UW AMath High Performance Scientific Computing
AMath 483/583 Class Notes
Spring Quarter, 2013

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Lab 15: Tuesday May 20, 2014

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Lab 17: Tuesday May 27, 2014

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Lab 16: Thursday May 22, 2014

Problem to solve

  • Adapt the program $UWHPSC/codes/lapack/randomsys3.f90 to use a specific matrix A in place of the random matrix used in the original code. The matrix to use is the Hilbert matrix defined by

    \(a_{i,j} = \frac{1}{i+j-1}\)

    This is a notorious matrix since it is always nonsingular but is very ill-conditioned even for moderately small values of n.

    For more discussion of this matrix, and a formula for how the condition number grows with n, see this Cleve’s Corner blog post.

  • Note that in order to create an executable for your program, in the linking step you will need to make sure gfortran also links in the BLAS and LAPACK library. See the LFLAGS set in `$UWHPSC/codes/lapack/Makefile for the arguments you need to add to the linking step.

  • Instead of using the random_number subroutine to generate a random x for checking the relative error, as is done in $UWHPSC/codes/lapack/randomsys3.f90, try taking x to be a vector of all 1’s. (And as in the original code compute \(b = Ax\) usint matmul and then solve the system to recover x.) Print out the computed x as well as computing the relative error in the 1-norm as in the original code. How well does it do? How does the accuracy relate to the condition number?

  • You might want to look at the dgecon documentation.

  • Try different values of n with your program to see if it gives the expected behavior. Note that the LAPACK function dgecon does not compute the exact condition number but only estimates it. Also note that the program estimates the 1-norm condition number, while the approximate formula is for the 2-norm condition number (but they grow in a similar exponential fashion).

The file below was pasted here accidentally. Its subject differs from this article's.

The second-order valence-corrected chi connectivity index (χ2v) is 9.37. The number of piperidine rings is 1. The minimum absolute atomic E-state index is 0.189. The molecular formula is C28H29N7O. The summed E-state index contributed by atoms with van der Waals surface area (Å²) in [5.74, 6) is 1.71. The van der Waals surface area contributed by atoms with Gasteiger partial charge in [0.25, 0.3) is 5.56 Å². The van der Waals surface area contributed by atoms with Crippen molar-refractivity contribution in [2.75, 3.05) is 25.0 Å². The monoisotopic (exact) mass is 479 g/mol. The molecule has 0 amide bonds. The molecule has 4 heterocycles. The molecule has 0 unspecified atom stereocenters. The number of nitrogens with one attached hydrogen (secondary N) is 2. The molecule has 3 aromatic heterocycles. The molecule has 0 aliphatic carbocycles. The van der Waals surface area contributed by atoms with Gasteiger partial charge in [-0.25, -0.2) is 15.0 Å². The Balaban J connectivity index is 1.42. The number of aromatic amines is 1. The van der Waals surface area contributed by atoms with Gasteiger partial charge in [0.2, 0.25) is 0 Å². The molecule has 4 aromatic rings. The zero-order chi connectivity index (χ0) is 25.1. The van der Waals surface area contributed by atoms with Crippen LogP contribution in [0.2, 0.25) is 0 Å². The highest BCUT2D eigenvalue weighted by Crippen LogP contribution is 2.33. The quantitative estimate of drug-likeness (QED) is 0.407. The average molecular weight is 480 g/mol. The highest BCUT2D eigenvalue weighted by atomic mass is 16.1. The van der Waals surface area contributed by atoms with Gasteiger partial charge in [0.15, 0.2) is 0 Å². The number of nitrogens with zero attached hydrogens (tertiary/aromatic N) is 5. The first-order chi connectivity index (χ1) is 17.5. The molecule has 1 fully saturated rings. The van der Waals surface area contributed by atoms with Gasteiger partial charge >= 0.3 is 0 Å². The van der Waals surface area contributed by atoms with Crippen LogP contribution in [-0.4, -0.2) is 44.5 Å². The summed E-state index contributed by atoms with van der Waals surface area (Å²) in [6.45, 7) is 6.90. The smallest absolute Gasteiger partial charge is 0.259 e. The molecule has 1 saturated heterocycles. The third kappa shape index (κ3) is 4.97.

If you have time to do more...

  • Modify your code by creating a Fortran function hilbert_condition that returns the condition number estimate for a given value of n.

    Then write a main program that loops over n from 1 to 20, computes the estimate for each n, and writes a text file with two columns n and the estimate. These statements might be useful:

       open(21, file='cond.txt',status='unknown')
       do n=1,20
           cond = hilbert_condition(n)
           ! print *, "cond = ",cond
           write(21, 210) n,cond
    210    format(i4,e16.6)
  • The text file produced should be readable by the Python script $UWHPSC/labs/lab16/plot_cond.py, which plots the results on a logarithmic scale, along with what the formula predicts.

  • For the function version you do not need to solve a linear system, so you don’t need to call dgesv, but you do need to compute the LU factorization of A before calling dgecon. The could be done by calling dgetrf instead of dgesv. You might want to look at the dgetrf documentation.

There is quiz for Lab 16